Photo editing made easy on the Web

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Somewhere in my attic are three large plastic containers filled with photographs. One day, perhaps when I retire (although with four children to put through college, I'm not quite sure when that will be), I'll put them into photo albums. It should take me, oh, a decade or so to do, taking the odd break for nourishment and sleep.

That's why three years ago, I bought a digital camera. No more containers filled with photos, I told myself. Easy to download, and I can print them myself.

Now, somewhere on my hard drive, are dozens of folders filled with digital images of my family and friends. One day, perhaps in the next life, I'll sort through them and put them on a portable hard drive or DVDs.

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You can see my problem. Digital photos, which may have made my attic less cluttered, have nevertheless not made my life any more organized.

One of the biggest problems that I've had with digital photos was how to work with them – make them look better, improve the contrast, rotate them, etc. Most computers come equipped with built-in photo programs, but I've not been impressed with many of them. These programs can be confusing and often save photos in a proprietary format, making them difficult to work with and share.

To make my life easier, I could buy a copy of Photoshop. It's a great program, but quite expensive – about $500 for the full version and $300 for the student version – especially if you're just looking to do a few simple things with your photos.

That's why I'm so intrigued with Snipshot (www.snipshot.com). This website allows you to upload images from your computer and edit them. Or you can enter the Web address of any photo stored online and get a copy with which to work. Snipshot uses nondestructive editing – the original image that is taken from your computer or the Web remains untouched. The site also keeps a copy of the uploaded image for 24 hours before discarding it.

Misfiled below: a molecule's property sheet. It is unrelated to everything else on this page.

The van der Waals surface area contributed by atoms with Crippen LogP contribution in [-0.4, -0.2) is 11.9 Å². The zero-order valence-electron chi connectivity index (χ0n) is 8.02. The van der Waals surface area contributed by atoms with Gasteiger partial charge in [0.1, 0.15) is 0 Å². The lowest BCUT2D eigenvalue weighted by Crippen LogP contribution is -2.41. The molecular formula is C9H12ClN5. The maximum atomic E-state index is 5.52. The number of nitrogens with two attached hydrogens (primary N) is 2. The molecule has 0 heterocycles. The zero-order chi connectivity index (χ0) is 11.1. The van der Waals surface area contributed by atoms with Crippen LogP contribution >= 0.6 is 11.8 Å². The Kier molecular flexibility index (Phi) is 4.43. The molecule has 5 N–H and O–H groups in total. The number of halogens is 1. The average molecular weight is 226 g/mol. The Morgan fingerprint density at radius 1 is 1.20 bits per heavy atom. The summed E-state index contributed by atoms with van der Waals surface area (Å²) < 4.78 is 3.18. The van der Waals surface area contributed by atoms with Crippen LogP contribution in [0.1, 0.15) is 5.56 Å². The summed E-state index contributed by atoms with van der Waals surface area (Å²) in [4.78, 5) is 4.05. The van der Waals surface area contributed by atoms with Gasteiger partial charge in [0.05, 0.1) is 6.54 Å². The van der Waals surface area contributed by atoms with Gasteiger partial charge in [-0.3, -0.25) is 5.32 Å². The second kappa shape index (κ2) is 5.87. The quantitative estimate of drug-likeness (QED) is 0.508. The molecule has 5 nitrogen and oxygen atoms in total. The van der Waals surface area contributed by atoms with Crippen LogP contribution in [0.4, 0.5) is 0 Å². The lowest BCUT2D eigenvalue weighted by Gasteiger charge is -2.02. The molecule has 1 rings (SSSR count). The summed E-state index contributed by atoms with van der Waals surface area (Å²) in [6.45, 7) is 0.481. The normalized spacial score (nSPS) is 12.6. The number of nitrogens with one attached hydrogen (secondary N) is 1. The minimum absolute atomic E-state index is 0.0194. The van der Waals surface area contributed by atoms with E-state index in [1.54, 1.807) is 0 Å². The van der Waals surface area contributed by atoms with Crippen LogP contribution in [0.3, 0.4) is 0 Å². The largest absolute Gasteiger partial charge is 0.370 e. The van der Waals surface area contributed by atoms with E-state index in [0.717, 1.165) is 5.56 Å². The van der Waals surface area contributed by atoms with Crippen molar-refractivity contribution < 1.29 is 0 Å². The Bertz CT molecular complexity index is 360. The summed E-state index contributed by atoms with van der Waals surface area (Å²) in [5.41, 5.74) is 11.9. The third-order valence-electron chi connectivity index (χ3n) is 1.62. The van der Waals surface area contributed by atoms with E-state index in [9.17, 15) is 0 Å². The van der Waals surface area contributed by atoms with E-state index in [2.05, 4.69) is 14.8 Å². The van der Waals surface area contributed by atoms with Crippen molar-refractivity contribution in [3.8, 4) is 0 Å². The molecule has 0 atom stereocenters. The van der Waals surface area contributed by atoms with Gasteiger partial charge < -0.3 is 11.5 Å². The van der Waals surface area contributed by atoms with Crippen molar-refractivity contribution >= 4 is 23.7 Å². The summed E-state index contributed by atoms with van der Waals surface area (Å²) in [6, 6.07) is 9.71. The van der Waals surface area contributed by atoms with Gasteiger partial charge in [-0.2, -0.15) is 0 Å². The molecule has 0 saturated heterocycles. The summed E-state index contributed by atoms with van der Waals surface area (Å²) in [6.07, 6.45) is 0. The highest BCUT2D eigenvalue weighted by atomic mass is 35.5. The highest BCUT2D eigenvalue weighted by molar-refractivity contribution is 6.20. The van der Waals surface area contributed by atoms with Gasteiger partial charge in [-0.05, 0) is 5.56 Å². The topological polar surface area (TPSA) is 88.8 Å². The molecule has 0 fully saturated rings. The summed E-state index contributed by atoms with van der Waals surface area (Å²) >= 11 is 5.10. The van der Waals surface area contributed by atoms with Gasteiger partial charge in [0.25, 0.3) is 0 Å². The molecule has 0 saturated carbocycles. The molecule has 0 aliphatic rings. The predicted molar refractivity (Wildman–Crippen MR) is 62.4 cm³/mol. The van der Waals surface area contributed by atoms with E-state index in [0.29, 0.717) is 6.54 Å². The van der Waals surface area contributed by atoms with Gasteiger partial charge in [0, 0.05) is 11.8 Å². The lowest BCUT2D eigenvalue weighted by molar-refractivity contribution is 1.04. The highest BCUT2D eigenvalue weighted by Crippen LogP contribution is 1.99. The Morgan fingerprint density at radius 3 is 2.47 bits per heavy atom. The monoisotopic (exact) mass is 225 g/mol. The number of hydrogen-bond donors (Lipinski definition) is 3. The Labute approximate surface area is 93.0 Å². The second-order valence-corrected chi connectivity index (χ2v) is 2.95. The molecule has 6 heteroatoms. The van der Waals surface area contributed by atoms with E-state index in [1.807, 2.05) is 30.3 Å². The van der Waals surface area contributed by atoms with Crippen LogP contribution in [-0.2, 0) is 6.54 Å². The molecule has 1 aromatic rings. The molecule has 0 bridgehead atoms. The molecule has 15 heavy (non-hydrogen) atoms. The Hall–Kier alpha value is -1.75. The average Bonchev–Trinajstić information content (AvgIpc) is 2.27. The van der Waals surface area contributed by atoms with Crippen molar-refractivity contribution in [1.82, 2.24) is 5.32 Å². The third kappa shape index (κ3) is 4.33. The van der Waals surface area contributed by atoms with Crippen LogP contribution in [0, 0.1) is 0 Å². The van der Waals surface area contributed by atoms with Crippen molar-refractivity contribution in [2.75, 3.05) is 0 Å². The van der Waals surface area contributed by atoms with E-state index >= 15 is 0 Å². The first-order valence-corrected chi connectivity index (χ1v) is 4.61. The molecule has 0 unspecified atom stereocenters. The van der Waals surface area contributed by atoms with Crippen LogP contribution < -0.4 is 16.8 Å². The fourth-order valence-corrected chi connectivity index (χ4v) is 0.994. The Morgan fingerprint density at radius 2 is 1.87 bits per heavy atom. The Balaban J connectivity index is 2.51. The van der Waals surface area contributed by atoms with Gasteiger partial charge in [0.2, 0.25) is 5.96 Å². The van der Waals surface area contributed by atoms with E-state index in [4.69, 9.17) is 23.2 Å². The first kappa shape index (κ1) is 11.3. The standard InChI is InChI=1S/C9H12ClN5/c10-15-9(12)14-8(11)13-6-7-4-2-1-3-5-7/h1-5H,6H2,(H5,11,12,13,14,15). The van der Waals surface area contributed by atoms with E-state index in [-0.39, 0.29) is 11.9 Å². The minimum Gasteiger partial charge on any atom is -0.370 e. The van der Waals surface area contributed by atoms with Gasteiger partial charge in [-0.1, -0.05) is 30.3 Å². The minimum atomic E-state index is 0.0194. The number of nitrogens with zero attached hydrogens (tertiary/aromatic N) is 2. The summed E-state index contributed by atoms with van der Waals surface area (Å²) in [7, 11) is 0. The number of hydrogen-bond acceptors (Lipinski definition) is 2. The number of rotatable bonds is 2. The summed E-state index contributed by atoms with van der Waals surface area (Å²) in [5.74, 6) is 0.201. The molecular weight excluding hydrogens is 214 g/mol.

To me, the coolest feature is unlimited "undo." If you make a mistake somewhere in the editing process, you can undo it right back to the original uploaded picture. It's also free to use (at least for now), something I also like very much.

Snipshot was launched in April of this year. Its cocreator, Beau Hartshorne, says that he and his partner, Greg Dingle, decided to make the program because people said it couldn't be done.

"An online photo editing program was always used as the example of the kind of software that cannot be done on the Web," says Mr. Hartshorne in a phone interview from his home in Vancouver, B.C. "That was really our initial motivation. We really wanted to prove them wrong."

For now, the start-up has been funded by Y Combinator, a venture-capital firm in Cambridge, Mass., that specializes in Web-based start-ups. Hartshorne hopes Snipshot will make money in the future by licensing its software to large companies. Later this month and in the months ahead, the site will make improvements that will allow users to manipulate photos in new ways, Hartshorne says.

Once you've edited a photo with Snipshot, you can download the finished product onto your computer or upload it to Flickr.com, the popular Web photo-sharing site owned by Yahoo! Flickr is a place for "open source" photography, allowing people to share their photos with the rest of the online world. You can also choose to keep your photos private, or only allow a few people access to them. (Flickr is also a free site.)

While I'm not crazy about putting personal photos on the Web, here's the benefit: Computers crash and hard drives can fry. If your photos are on the Web, they will still be there even if your computer is toast ... or at least as long as the website stays in business.

But I've found another use for my photos. I create one-of-a-kind photo albums for special occasions using MyPublisher (www.mypublisher.com). This website has software that can be downloaded onto a computer. It allows users to create photo books using their photos (for me, they are the ones I edit with Snipshot) and then, when they're done, click the "purchase" button. Photo books will ship within a few days.

Price depends on the size of the album and the number of copies. A hardcover photo book can cost about $40. Recently I ordered 10 paperback books, with 20 pages for photos (7-3/4-by-5-3/4-inches) for about $100.

Other good Web-based programs include Shutterfly.com (which has features similar to all the previously mentioned programs), Snapfish.com (which has won many kudos from industry experts), and PixVillage.com (which resembles the file-sharing programs like Kazaa or the old Napster, only with photos instead of music).

For those wishing to learn more about digital photography and online photo services, visit www.digitalphotos101.com.

Thanks to these websites, my digital photos are finally in order. Now all that's left is finding a site that will handle all those pictures in the attic.

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